On the other hand, another great thing about not sending a proof is eliminating the wait for them to get back to you. I had one lady take FOREVER to just come back and say "oh yes it's great send the final" and I like having the deal completed as soon as possible so I can have full attention on my new orders.

I could still offer them on my returning customers since they are used to it but take it off of my site I guess. I'll be pondering this a while probably. Thanks for all of the advice though. This subject is actually a pretty good part of my job related stress if you know what I mean.
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Old 01-11-2006, 09:48 AM
emarts emarts is offline
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I only provide a proof for color correction. And I charge for it. The price depends on what the proof is. For example, a matchprint is much more expensive than a digital print. Usually though at that point the image is part of an overall page-layout design and that will go for proofs. The cost of that is usually part of the layout charges.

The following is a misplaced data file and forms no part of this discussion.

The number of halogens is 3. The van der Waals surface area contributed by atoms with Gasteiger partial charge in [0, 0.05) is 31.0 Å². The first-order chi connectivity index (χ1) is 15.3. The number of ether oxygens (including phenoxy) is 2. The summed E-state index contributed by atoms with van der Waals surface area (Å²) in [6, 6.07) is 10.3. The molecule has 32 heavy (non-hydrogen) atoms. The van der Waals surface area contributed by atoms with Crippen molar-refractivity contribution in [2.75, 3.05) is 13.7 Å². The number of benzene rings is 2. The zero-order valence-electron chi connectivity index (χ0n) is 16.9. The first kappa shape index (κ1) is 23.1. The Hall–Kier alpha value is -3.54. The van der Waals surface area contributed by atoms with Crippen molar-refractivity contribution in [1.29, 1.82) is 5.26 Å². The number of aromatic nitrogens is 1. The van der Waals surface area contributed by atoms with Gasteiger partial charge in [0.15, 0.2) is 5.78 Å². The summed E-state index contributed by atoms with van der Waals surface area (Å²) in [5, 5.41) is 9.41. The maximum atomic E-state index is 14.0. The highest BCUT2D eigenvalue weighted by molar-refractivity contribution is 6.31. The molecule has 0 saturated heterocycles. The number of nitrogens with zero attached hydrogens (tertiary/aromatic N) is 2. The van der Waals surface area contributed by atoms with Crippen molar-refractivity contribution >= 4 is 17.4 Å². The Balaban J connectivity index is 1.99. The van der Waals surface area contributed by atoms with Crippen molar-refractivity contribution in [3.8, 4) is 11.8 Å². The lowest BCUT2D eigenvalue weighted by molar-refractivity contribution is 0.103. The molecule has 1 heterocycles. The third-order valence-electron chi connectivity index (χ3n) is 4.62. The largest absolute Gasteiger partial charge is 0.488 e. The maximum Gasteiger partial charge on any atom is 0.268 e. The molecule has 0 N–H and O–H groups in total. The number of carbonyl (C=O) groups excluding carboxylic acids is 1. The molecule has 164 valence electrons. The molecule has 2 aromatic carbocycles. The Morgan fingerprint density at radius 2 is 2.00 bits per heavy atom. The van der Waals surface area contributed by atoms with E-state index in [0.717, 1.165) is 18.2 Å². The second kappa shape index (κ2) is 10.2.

But for a photo alone, there's no proof outside of seeing it on screen on my website. No charge for that.